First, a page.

Sen. Galbraith pushes alternative universal health care plan - WCAX.COM Local Vermont News, Weather and Sports-

Sen. Galbraith pushes alternative universal health care plan

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With less than a week left in the scheduled session, a new proposed universal health care plan isn't drawing a lot of attention as most lawmakers are focusing on measures that could pass this year.

But Senator Peter Galbraith (D-Windham County) says he wanted to float the plan so that the conversation begins before the November elections. Many of his peer’s seats sat empty as Sen. Galbraith laid out his new single-payer financing plan. "I hope this is the beginning of starting the conversation," said Galbraith.

Governor Peter Shumlin (D-Vermont) has not released his plan citing delayed implementation of the planned transition to universal health care. But the Senator from Windham claims he has inside information and suggests the Governor is considering a plan involving customer premiums, a 5 percent employer payroll tax, and a 2 percent tax on business revenues.

Galbraith unveiled his own approach to universal care. He suggests creating a Vermont public option a state run and subsidized health plan available through the current online exchange, Vermont Health Connect. "I believe we would end up in the same place at a much lower cost," said Galbraith.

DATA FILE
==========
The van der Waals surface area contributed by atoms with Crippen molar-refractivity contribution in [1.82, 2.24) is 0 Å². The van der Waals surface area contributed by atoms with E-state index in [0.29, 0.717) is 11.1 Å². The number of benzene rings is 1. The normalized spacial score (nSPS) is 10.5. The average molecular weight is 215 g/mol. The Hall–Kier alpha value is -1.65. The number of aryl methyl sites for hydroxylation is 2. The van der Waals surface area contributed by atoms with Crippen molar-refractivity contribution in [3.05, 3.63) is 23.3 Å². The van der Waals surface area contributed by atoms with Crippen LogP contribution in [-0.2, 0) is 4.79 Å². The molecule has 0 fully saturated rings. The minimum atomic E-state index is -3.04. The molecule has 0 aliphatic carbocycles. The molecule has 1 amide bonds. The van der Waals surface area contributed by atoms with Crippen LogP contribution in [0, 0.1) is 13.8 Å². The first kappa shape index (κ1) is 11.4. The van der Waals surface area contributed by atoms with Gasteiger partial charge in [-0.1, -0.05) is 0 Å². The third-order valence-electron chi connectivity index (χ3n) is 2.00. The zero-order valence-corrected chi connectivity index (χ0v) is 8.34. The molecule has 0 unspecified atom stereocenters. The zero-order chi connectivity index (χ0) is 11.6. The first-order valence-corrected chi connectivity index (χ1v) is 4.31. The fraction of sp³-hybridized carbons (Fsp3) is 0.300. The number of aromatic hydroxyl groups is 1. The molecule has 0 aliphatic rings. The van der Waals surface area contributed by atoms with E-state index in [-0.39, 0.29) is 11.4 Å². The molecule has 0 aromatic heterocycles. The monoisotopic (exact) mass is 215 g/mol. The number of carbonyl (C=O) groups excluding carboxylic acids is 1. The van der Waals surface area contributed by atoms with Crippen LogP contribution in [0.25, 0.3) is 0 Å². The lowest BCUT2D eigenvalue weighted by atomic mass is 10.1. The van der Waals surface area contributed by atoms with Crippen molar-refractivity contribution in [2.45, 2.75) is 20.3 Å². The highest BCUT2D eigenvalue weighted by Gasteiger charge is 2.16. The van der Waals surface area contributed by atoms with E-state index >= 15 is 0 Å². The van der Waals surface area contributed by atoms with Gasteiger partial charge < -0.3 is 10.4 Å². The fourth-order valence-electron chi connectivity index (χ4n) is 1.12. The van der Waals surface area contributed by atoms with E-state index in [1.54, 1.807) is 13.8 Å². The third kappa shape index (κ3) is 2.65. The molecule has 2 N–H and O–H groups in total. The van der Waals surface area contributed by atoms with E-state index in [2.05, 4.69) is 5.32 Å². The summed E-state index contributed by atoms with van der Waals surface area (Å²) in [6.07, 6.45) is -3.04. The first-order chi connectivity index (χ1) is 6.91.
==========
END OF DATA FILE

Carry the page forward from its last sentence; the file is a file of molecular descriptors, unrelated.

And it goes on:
He would accomplish that by eliminating a tax deduction which generally benefits the wealthy and adding a 2.2 percent employer payroll tax. Those on the option plan would pay rates equivalent to a modest plan on the exchange but receive top of the line benefits thanks to the funds raised by the tax changes. Galbraith says that would cost the state $350 million, 83 percent less than the approximately $2 billion price tag for single-payer. He says better rates will draw customers eliminating any need for a mandate. "Under this system nobody is hurt because nobody has to join the system," said Galbraith. It would be much less disruptive, not the least because it builds on what the ACA already provides.

"I just think it's hurried. My sense is the Governor and his administration would have had the conversation now if they were ready," said Rep. Chris Pearson (P-Burlington.) Pearson sits on the House Health Care Committee. He says every idea should be on the table but adds that the state doesn't know enough about the current state of insurance coverage in Vermont to seriously consider a 2017 financing plan. He's not sure it would achieve all that is promised in Act 48. "I'm ready to take a little time to make sure that we do that well," said Pearson.

The Governor says he hasn't seen the plan, but asked if it's better than the previous one. The proposal from Galbraith proposed a tax on employer payroll and employee wages. The bulk of the proposal idled in committee, but the bill did pass both the House and the Senate with a deadline for the Governor to hand over a plan, ready or not.

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